Over the past few years, I've spent a lot of money, if not a lot of time, in therapy, and I've had such a good experience that I'm thinking about renaming this blog Stay on the Couch Dad. I won't, though, because what's going on in my kitchen is more universally appealing than what's going on in my head.
Still, it's hard to divorce family memories from food, and one of the biggest food-and-family fests of the year is rapidly approaching. That is, of course, Thanksgiving. Today's Times has a good article on the troubling family dynamics that can develop around the dining room table. My favorite part of the article is at its end:
"Betsy [a high school teacher in Boston] said her cousin also complained of holiday meal tension with her own family, so the two devised a strategy to help each other cope. Each made bingo cards, but instead of numbers, the squares were filled in with some of the negative phrases they expected to hear during the meal, like “That outfit is interesting” or “Your children won’t sit still.” As comments were made at the separate family celebrations, each woman would mark her card.“Whoever fills up a bingo row first,” Betsy said, “sneaks off to call the other and say, ‘Bingo!’
For my own part, I'm getting a break from cooking. My sister Mary, who is the current winner of the family real-estate lottery with a nice house (two floors! a yard!) in Connecticut, is hosting. I'm delighted to be joining her. She is being very generous--much of the extended family will be there. I'll be bringing my in-laws along with the wife and kids. My contribution is minimal. I'll be making turnip as a side dish.
Turnip was one of my favorite dishes on Thanksgiving. The other was a spicy creamed spinach that my grandmother introduced and that my own mother has taken to making. Other than those dishes, I never much liked what is served at Thanksgiving. Of course, I feel heretical saying this, but it is true. Turkey? I could take it or leave it. Gravy? Never cared for the stuff. Stuffing? I had a weird thing about it. I only liked what I guess is called Stove Top Stuffing--the stuff my mother would bake outside the turkey. It was crunchy, and I liked that. My most embarrassing favorite dish--canned cranberry relish. I liked the way the can itself left rings around the tasty red circles.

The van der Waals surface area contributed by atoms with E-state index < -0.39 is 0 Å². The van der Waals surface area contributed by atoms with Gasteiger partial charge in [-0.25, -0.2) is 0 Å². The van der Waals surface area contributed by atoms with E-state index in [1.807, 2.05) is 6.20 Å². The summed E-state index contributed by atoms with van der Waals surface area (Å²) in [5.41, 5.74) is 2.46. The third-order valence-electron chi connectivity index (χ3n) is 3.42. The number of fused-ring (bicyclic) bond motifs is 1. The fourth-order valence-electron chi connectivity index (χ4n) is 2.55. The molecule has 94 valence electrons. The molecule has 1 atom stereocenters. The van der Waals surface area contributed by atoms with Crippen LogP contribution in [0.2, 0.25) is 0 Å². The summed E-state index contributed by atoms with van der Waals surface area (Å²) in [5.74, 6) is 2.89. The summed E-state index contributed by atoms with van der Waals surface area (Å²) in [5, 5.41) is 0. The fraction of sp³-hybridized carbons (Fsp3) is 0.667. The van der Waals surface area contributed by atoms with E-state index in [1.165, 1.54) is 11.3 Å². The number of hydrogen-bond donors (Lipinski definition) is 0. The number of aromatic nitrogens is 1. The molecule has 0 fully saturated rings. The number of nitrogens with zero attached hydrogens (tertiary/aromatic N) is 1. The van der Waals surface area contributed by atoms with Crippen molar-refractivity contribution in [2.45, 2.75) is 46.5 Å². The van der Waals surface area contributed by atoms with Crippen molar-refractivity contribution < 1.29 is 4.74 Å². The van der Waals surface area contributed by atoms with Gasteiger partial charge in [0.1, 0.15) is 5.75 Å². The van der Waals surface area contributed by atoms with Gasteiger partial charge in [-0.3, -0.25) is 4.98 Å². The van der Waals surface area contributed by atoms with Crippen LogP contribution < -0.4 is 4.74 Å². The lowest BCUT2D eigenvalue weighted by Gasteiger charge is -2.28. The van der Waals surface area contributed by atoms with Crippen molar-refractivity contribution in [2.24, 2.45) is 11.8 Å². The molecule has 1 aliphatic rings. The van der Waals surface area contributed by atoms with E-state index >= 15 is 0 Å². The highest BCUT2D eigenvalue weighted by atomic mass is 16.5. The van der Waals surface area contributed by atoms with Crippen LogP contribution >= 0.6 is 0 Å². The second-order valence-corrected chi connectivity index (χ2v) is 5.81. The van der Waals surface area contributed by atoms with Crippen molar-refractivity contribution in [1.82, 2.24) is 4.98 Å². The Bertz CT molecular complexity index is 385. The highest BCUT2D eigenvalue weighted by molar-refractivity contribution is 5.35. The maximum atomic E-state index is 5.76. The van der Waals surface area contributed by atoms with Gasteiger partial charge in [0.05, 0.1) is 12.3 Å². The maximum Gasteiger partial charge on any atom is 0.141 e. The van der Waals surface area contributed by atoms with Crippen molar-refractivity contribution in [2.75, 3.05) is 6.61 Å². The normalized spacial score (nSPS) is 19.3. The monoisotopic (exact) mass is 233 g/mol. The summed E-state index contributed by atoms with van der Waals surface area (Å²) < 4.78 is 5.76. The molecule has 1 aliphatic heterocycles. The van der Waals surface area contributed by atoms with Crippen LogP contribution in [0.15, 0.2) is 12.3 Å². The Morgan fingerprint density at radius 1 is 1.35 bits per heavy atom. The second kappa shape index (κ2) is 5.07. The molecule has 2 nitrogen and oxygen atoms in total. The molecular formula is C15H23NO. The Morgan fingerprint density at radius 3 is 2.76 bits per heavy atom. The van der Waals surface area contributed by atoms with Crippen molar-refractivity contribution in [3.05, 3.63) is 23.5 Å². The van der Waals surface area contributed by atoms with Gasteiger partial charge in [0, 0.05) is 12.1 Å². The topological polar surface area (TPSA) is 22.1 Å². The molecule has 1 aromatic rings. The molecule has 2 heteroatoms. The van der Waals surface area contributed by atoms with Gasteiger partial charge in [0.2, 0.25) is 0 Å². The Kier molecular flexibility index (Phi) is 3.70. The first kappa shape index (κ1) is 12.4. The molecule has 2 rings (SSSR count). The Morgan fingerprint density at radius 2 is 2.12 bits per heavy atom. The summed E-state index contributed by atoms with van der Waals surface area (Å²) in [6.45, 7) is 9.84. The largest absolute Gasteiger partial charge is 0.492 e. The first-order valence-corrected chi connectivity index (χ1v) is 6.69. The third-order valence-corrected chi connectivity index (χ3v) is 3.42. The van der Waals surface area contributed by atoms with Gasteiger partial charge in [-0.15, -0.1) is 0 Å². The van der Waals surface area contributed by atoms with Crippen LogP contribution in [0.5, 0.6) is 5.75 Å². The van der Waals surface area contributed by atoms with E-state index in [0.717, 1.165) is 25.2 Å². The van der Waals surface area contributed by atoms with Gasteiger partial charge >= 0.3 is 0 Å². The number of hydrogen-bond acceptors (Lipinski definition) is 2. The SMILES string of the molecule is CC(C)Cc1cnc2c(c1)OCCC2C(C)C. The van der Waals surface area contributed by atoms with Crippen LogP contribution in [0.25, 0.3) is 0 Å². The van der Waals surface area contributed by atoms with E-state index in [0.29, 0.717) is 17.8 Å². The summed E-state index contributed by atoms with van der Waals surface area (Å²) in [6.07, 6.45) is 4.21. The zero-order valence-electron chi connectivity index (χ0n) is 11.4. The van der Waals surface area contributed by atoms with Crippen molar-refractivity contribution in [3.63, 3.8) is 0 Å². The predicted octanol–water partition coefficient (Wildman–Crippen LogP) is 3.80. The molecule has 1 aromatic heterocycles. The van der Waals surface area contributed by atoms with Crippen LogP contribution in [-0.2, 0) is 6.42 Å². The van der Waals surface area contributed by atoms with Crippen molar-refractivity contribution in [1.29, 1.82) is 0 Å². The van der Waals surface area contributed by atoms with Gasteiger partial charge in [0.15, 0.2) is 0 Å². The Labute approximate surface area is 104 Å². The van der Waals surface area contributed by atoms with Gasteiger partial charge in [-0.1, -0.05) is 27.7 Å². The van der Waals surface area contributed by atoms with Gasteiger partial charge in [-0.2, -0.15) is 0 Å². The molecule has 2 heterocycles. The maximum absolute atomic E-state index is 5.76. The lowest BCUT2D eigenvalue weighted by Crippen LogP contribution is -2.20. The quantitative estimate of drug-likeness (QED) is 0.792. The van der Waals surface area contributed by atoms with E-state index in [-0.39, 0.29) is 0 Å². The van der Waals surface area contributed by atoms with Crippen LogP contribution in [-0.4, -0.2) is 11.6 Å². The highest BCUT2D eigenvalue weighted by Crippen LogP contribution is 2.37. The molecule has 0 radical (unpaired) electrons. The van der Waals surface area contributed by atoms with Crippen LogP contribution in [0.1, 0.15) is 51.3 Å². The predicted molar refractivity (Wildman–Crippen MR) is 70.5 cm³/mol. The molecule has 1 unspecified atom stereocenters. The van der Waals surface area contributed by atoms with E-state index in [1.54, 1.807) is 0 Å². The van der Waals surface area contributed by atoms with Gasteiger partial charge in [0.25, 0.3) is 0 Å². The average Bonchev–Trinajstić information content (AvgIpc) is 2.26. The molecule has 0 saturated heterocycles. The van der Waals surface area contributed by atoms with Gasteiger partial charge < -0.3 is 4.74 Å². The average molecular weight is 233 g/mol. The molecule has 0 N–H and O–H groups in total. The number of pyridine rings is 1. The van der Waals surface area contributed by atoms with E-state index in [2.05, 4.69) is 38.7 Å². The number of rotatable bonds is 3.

One of the things I'm dealing with in therapy are the expectations I inherited. I'm now dwelling on what unconscious expectations I'm handing down to my own children. They're not pretty. I have a tendency to look on the dark side of things, for example. My father was a trial lawyer who specialized in malpractice and personal injury suits. For every cup of coffee, there was the case of the exploding coffee maker that burned a child. For every country road, there was an intersection in which a drunken driver mowed down two young lovers in a Volkswagen van. For every new building I lived in during college with a beautiful view of the treetops, there was a lack of a fire exit. Or so I was told by my father.
I'm now curbing my tendency to do the same thing to my kids. Nina wants to bring a toy to school to show her friends? I have to stop myself from saying, "You're going to lose it in the classroom." I'm working on it.
Thanksgiving presents an opportunity. The holiday is built around expectations. Turkey, gravy, stuffing, and a laundry list of sides. Family and friends and, what will it be? Arguments over politics? How to raise one's children? What to eat or not to eat? Those are just a few ideas I pulled from my own memory and from today's Times article. But I like to see my family, so I'm hoping that enjoying the company of family will be an expectation I'll be handing down to my children.
Speaking of expectations, I had a few of my own mangled last week when I saw a great article by Mark Bittman in the Times about what to make for the coming dinner. He offered 101 suggestions. The headline, though, is what threw me: "101 Head Starts on the Day." Missing its connection to the holiday entirely, I thought it was 101 ideas To Get Food Ready for a Given Workday. I was thrilled. Finally, an article I could really use. But, no, it was not about getting ready for the everyday, it was about getting ready for the big day. Alas.